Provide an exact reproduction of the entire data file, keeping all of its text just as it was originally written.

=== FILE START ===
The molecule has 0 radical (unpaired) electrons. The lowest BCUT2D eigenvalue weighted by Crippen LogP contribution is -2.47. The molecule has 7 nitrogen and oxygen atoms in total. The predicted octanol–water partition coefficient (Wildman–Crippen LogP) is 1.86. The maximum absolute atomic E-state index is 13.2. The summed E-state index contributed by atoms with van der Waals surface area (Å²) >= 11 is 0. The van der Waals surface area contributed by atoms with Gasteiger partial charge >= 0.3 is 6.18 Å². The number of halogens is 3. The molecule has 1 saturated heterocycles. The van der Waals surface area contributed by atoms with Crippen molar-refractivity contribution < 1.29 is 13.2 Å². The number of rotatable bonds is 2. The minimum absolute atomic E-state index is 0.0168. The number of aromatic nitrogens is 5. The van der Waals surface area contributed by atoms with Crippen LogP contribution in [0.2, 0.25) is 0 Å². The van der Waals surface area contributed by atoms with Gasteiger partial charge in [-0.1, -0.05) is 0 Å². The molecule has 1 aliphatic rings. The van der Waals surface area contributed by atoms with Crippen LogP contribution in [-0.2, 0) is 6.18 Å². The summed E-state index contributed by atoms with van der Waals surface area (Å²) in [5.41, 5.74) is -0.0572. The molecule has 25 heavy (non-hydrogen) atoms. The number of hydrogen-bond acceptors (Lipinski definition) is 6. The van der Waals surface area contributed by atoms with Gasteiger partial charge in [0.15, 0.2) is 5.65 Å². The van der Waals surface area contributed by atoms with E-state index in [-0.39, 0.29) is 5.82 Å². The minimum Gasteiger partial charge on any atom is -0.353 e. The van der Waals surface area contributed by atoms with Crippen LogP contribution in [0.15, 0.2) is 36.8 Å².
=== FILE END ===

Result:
The molecule has 0 radical (unpaired) electrons. The lowest BCUT2D eigenvalue weighted by Crippen LogP contribution is -2.47. The molecule has 7 nitrogen and oxygen atoms in total. The predicted octanol–water partition coefficient (Wildman–Crippen LogP) is 1.86. The maximum absolute atomic E-state index is 13.2. The summed E-state index contributed by atoms with van der Waals surface area (Å²) >= 11 is 0. The van der Waals surface area contributed by atoms with Gasteiger partial charge >= 0.3 is 6.18 Å². The number of halogens is 3. The molecule has 1 saturated heterocycles. The van der Waals surface area contributed by atoms with Crippen molar-refractivity contribution < 1.29 is 13.2 Å². The number of rotatable bonds is 2. The minimum absolute atomic E-state index is 0.0168. The number of aromatic nitrogens is 5. The van der Waals surface area contributed by atoms with Crippen LogP contribution in [0.2, 0.25) is 0 Å². The van der Waals surface area contributed by atoms with Gasteiger partial charge in [-0.1, -0.05) is 0 Å². The molecule has 1 aliphatic rings. The van der Waals surface area contributed by atoms with Crippen LogP contribution in [-0.2, 0) is 6.18 Å². The summed E-state index contributed by atoms with van der Waals surface area (Å²) in [5.41, 5.74) is -0.0572. The molecule has 25 heavy (non-hydrogen) atoms. The number of hydrogen-bond acceptors (Lipinski definition) is 6. The van der Waals surface area contributed by atoms with Gasteiger partial charge in [0.15, 0.2) is 5.65 Å². The van der Waals surface area contributed by atoms with E-state index in [-0.39, 0.29) is 5.82 Å². The minimum Gasteiger partial charge on any atom is -0.353 e. The van der Waals surface area contributed by atoms with Crippen LogP contribution in [0.15, 0.2) is 36.8 Å².